A reoccurring problem for the New York Rangers during the regular season, especially towards the final month, was the way in which they played down to their opponents. For example, one night they would completely dominate the Philadelphia Flyers, knowing that they would have to be at their best to take down one of the East's better teams. A few nights later, though, they might find themselves losing to the New York Islanders, or at least playing a tight game that required overtime to find a winner. Point being, they'd bring a better effort to the ice against a better team they knew they had to be near perfect against if they wanted the two points. But against teams lower than themselves in the standings - by lower I mean bottom seeds - they would match the level of that particular opponent instead of exceeding it as they were fully capable of doing.
This is what's truly hurting the Blueshirts in this quarterfinal series with the Ottawa Senators, which they are currently tied, 2-2, in with Game 5 on Saturday night at MSG.
The fact that the Rangers overachieved in the regular season is one that cannot be disputed. The expectations headed in did not have New York finishing anywhere near the top spot in the Eastern Conference, and rightly so. Their offense is not incredibly deep, their defense is young and most of the load was expected to fall on goaltender Henrik Lundqvist. So, yes, the team soaring to the top of not only the East, but the entire National Hockey League surely shocked many and could be deemed a product of overachievement.
But the truth of the matter is that as much as the Blueshirts may have defeated the odds and surprised, they were a still a very tough hockey team to play against and one that was highly regarded around the League. Their resilient work ethic, stellar shot-blocking and of course goaltending were all facortors that played into the team performing so well and garnering such high respect.
The question now is, where has all of that gone?
From the final ten minutes of Game 1 to Kyle Turris' overtime winner last night in Ottawa, the Rangers have not looked like that respectable hockey club we enjoyed watching so much earlier in the year. That resiliency that powered them has gone missing in action and they've been alarmingly outplayed because of that. This is a direct reflection on the team taking the opposite bench.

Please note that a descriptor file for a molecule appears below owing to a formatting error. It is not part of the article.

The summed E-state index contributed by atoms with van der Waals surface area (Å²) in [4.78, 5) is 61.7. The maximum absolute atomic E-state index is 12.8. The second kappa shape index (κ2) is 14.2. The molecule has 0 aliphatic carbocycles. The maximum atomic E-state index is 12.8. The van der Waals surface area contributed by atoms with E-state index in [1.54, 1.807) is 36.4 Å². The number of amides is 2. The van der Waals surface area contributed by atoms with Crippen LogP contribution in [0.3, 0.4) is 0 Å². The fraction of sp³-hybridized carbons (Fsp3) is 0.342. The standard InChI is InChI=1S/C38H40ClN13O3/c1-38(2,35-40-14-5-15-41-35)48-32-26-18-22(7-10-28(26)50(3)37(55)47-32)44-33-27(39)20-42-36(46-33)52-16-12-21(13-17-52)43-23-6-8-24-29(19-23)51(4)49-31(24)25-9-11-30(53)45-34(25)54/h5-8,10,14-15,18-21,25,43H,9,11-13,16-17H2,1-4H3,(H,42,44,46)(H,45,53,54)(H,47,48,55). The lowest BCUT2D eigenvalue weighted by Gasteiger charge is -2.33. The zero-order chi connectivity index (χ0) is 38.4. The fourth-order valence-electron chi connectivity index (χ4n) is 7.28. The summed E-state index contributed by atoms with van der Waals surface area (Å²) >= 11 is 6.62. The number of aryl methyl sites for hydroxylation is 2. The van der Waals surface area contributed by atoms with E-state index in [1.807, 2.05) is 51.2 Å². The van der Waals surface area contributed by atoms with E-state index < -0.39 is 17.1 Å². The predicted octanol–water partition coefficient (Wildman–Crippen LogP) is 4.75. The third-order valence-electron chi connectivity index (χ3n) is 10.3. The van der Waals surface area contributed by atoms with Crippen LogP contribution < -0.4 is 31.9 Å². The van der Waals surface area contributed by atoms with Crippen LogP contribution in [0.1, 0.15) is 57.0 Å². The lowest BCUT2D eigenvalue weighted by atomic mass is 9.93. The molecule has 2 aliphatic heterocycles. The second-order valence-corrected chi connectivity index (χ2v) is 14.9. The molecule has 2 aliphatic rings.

If the Rangers were going up against the Flyers right now, trust me, effort and resiliency would not be an issue. They would not be embarrassingly outplayed nor would they even be tied in this series because they've handed the opposition so much momentum.
The ironic thing here is that this is not due to the Rangers looking down on the Senators. Rather, it's because they are giving them too much credit and making excuses for this series being tied. Brian Boyle, following Wednesday's loss, made a comment along the lines of the team not being surprised that they are entering Game 5 tied since the Sens are very good.
Are you kidding?
First of all, Ottawa, too, overachieved this year, even more so than New York. They have very little star power with an average goaltender in net. They are a mediocre hockey club at best, yet the Rangers are not surprised this series is tied because they are "good".
As great as Boyle has been in this series, that was the most foolish thing that could've come out of his mouth. The gameplan going into this series for the Rangers should've been to win four straight games and move on. Instead, they are creating excuses for their lacking performance by giving the Senators more credit than they deserve, and now have to play at least six to make it to the semifinals.
The Rangers are the ones making this series closer than it should be, not the Senators, and that can change very quickly. Head coach John Tortorella needs his team to approach the remaining games of this series as if they were going up against the Flyers or the Bruins, and get them to play at the maximum level that they are capable of playing at.
What we've seen through four games here has nearly been the minimum, not the maximum. It's time to leave the Senators in the dust as they should've done in the opening tilt of this series.